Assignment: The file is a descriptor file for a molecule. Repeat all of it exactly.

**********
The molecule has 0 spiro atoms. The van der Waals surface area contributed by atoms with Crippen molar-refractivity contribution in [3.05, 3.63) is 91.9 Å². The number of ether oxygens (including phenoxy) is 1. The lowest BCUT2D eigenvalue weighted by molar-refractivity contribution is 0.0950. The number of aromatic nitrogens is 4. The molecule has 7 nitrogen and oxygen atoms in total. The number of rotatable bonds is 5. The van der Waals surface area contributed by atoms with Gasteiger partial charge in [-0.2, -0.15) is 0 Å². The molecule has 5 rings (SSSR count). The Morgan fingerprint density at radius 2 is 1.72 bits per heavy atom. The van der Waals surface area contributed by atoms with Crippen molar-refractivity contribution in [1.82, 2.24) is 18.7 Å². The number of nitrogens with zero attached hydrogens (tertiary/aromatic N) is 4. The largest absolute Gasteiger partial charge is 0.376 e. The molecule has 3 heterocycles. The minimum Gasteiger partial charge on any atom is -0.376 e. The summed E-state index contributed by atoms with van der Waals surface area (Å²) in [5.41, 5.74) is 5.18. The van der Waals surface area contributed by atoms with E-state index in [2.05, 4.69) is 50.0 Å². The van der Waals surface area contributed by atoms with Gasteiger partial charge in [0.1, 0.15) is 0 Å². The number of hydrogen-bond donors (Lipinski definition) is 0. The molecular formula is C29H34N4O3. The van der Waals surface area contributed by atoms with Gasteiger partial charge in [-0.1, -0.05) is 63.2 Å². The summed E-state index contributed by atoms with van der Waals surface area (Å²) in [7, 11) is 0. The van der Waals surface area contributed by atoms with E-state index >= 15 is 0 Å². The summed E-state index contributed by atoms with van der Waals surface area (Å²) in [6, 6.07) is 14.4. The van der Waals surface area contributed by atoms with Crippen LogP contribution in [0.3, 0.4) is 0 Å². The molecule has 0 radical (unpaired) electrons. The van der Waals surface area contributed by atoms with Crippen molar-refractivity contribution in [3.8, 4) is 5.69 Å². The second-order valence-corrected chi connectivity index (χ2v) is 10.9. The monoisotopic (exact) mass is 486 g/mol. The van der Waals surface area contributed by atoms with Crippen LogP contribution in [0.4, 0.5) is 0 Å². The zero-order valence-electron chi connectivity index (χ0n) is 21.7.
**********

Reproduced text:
The molecule has 0 spiro atoms. The van der Waals surface area contributed by atoms with Crippen molar-refractivity contribution in [3.05, 3.63) is 91.9 Å². The number of ether oxygens (including phenoxy) is 1. The lowest BCUT2D eigenvalue weighted by molar-refractivity contribution is 0.0950. The number of aromatic nitrogens is 4. The molecule has 7 nitrogen and oxygen atoms in total. The number of rotatable bonds is 5. The van der Waals surface area contributed by atoms with Gasteiger partial charge in [-0.2, -0.15) is 0 Å². The molecule has 5 rings (SSSR count). The Morgan fingerprint density at radius 2 is 1.72 bits per heavy atom. The van der Waals surface area contributed by atoms with Crippen molar-refractivity contribution in [1.82, 2.24) is 18.7 Å². The number of nitrogens with zero attached hydrogens (tertiary/aromatic N) is 4. The largest absolute Gasteiger partial charge is 0.376 e. The molecule has 3 heterocycles. The minimum Gasteiger partial charge on any atom is -0.376 e. The summed E-state index contributed by atoms with van der Waals surface area (Å²) in [5.41, 5.74) is 5.18. The van der Waals surface area contributed by atoms with E-state index in [2.05, 4.69) is 50.0 Å². The van der Waals surface area contributed by atoms with Gasteiger partial charge in [0.1, 0.15) is 0 Å². The number of hydrogen-bond donors (Lipinski definition) is 0. The molecular formula is C29H34N4O3. The van der Waals surface area contributed by atoms with Gasteiger partial charge in [-0.1, -0.05) is 63.2 Å². The summed E-state index contributed by atoms with van der Waals surface area (Å²) in [7, 11) is 0. The van der Waals surface area contributed by atoms with E-state index >= 15 is 0 Å². The summed E-state index contributed by atoms with van der Waals surface area (Å²) in [6, 6.07) is 14.4. The van der Waals surface area contributed by atoms with Crippen LogP contribution in [0.3, 0.4) is 0 Å². The molecule has 0 radical (unpaired) electrons. The van der Waals surface area contributed by atoms with Crippen molar-refractivity contribution in [3.8, 4) is 5.69 Å². The second-order valence-corrected chi connectivity index (χ2v) is 10.9. The monoisotopic (exact) mass is 486 g/mol. The van der Waals surface area contributed by atoms with Crippen LogP contribution in [0.4, 0.5) is 0 Å². The zero-order valence-electron chi connectivity index (χ0n) is 21.7.